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158 Table C 1. Inputs and outputs for the simulation Input Effect on Effect on impact angle with no effect with with no effect no effect no effect no effect with no effect no effect no effect no effect no effect no effect no effect with with with with

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159 A B Figure C 1. The effect of mass loading on A ) collision frequency per pipe length for a single particle, B ) particle wall impact angle

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160 A B Figure C 2. The effect of pipe radius on A ) collision frequency per pipe length for a single particle, B ) particle wall impact angle

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161 A B Figure C 3. The effect of mean gas velocity on A ) collision frequency per pipe length for a single particle, B ) particle wall impact angle

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162 A B Figure C 4. The effect of maximum solid volume fraction on A ) collision frequency per pipe length for a single pa rticle, B ) particle wall impact angle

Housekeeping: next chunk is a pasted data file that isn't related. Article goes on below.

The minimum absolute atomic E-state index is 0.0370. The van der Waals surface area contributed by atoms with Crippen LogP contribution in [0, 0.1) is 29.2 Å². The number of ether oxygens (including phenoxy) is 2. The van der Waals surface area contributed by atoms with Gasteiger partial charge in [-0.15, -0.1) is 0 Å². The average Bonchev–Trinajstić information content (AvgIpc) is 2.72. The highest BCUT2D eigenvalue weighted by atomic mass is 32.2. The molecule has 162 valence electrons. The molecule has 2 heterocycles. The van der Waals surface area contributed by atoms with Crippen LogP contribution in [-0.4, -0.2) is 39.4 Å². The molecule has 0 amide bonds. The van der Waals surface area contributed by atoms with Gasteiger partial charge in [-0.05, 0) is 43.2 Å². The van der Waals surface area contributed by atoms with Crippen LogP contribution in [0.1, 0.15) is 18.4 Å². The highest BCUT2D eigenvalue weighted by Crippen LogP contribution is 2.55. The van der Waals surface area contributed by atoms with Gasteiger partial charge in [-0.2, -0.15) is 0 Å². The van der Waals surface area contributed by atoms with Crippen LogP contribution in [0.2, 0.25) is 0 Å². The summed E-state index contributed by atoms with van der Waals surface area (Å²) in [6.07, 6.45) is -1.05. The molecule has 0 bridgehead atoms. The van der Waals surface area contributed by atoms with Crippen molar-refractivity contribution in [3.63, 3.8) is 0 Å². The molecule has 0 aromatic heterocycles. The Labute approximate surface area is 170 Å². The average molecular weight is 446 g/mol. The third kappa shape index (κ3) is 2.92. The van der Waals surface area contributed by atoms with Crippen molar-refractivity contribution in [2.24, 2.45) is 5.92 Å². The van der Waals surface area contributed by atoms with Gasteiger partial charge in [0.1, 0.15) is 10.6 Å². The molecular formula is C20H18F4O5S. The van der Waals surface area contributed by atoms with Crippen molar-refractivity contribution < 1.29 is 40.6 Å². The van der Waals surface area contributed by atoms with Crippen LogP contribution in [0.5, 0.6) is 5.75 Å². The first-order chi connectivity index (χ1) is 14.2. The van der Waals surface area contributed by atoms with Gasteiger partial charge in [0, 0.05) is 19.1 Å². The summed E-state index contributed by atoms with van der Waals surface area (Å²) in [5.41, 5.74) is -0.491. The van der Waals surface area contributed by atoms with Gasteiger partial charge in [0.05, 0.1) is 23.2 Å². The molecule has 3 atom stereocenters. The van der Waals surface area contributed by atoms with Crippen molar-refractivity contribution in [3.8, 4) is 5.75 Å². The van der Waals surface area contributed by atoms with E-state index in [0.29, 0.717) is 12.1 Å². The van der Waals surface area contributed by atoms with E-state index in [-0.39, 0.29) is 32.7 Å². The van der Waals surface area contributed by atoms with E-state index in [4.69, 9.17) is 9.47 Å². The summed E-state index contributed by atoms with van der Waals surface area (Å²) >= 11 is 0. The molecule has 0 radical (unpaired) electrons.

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163 A B Figure C 5. The effect of particle diameter on A ) collision frequency per pipe length for a single particle, B ) particle wall impact angle

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164 A B Figure C 6 The effect of particle density on A ) collisio n frequency per pipe length for a single particle, B ) particle wall impact angle

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165 A B Figure C 7. The effect of particle sphericity on A ) collision frequency per pipe length for a single particle, B ) particle wall impact angle

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166 A B Figure C 8. The effect of particle particle coefficient of restitution on A ) collision frequency per pipe length for a single particle, B ) particle wall impact angle

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167 A B Figure C 9. The effect of particle wall coefficient of restitution on A ) collision fr equency per pipe length for a single particle, B ) particle wall impact angle

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168 A B Figure C 10. The effect of wall specularity coefficient on A ) collision frequency per pipe length for a single particle, B ) particle wall impact angle

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169 APPENDIX D ADDITIONAL COMPARISO N FOR CHARGE MODEL V ALIDATION A B C D Figure D 1. Comparison for borosilicate particles and copper pipe for different air velocity and mass flow rate